Diagnostic error
Often the diagnosis or the cause of a patient’s pain is not certain. As part of the aging process, there are abnormalities on a person’s MRI that may be asymptomatic (ie, without symptoms). Surgeons estimate there is a chance of success with the surgery but other times the diagnosis is incorrect and the surgery fails to help the patient.

  • Though more than 50% of first-time spine surgeries produce good outcomes, no more than 30% of second surgeries, 15% of third surgeries, and 5% of fourth surgeries are successful.3
  • Even if the diagnosis and surgical recommendation are correct, complications may occur during surgery that can cause new pain and problems.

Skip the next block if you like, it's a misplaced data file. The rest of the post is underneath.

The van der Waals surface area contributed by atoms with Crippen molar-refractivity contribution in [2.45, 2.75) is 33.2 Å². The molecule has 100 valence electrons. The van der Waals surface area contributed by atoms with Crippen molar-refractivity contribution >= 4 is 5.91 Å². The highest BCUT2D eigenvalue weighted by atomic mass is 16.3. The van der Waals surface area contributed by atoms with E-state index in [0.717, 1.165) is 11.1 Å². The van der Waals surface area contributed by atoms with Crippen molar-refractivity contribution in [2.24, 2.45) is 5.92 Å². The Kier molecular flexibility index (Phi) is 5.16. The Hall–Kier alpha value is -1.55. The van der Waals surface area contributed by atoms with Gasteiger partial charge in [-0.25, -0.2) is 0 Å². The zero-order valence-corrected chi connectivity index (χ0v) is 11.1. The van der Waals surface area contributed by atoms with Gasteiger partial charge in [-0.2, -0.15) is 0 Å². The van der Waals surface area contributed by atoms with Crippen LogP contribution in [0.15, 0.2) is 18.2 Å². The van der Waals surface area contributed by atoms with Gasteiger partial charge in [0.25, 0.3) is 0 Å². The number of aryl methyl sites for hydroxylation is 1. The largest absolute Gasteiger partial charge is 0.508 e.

Uncompliant patient
When undergoing spine surgery, a patient may feel out of control—but that’s quite the contrary, as patients can make choices to improve their surgical outcomes. Several factors can increase the risk for failed back surgery. For example, smoking and obesity are shown to produce poorer spine surgery outcomes.

What Now? Once the Cause of Failed Back Surgery Is Confirmed

Once the doctor understands the root cause of a patient’s failed back surgery syndrome (FBSS), he or she will develop a treatment plan to ease pain, symptoms and restore quality of life. Because the spine surgery rate of success diminishes with each subsequent spine surgery, the doctor will most likely first suggest non-surgical treatments to manage pain and symptoms.

Updated on: 05/09/19
Continue Reading
Adjacent Segment Disease and Back Pain
Continue Reading:

Adjacent Segment Disease and Back Pain

Adjacent segment disease, a known complication of spinal fusion, can also be caused by degenerative changes in the back and neck.
Read More